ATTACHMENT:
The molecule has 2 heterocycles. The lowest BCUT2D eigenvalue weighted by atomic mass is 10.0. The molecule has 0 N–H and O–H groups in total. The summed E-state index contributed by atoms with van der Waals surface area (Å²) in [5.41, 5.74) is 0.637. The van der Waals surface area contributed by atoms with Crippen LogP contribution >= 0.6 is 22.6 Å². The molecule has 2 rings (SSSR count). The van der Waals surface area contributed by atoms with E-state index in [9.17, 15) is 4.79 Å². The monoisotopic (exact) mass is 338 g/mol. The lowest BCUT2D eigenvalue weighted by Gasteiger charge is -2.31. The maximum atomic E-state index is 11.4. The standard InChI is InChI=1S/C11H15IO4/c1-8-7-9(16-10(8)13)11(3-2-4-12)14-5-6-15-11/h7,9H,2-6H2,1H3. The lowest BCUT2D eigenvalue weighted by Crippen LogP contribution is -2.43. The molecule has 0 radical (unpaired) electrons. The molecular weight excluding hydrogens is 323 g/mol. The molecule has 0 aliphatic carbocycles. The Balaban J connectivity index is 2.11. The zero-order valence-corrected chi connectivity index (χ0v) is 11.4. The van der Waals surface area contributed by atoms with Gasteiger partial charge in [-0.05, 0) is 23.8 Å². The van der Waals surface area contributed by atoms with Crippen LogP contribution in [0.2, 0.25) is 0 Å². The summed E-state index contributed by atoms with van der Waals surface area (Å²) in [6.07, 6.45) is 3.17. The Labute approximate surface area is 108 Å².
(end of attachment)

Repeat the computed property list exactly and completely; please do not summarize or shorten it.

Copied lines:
The molecule has 2 heterocycles. The lowest BCUT2D eigenvalue weighted by atomic mass is 10.0. The molecule has 0 N–H and O–H groups in total. The summed E-state index contributed by atoms with van der Waals surface area (Å²) in [5.41, 5.74) is 0.637. The van der Waals surface area contributed by atoms with Crippen LogP contribution >= 0.6 is 22.6 Å². The molecule has 2 rings (SSSR count). The van der Waals surface area contributed by atoms with E-state index in [9.17, 15) is 4.79 Å². The monoisotopic (exact) mass is 338 g/mol. The lowest BCUT2D eigenvalue weighted by Gasteiger charge is -2.31. The maximum atomic E-state index is 11.4. The standard InChI is InChI=1S/C11H15IO4/c1-8-7-9(16-10(8)13)11(3-2-4-12)14-5-6-15-11/h7,9H,2-6H2,1H3. The lowest BCUT2D eigenvalue weighted by Crippen LogP contribution is -2.43. The molecule has 0 radical (unpaired) electrons. The molecular weight excluding hydrogens is 323 g/mol. The molecule has 0 aliphatic carbocycles. The Balaban J connectivity index is 2.11. The zero-order valence-corrected chi connectivity index (χ0v) is 11.4. The van der Waals surface area contributed by atoms with Gasteiger partial charge in [-0.05, 0) is 23.8 Å². The van der Waals surface area contributed by atoms with Crippen LogP contribution in [0.2, 0.25) is 0 Å². The summed E-state index contributed by atoms with van der Waals surface area (Å²) in [6.07, 6.45) is 3.17. The Labute approximate surface area is 108 Å².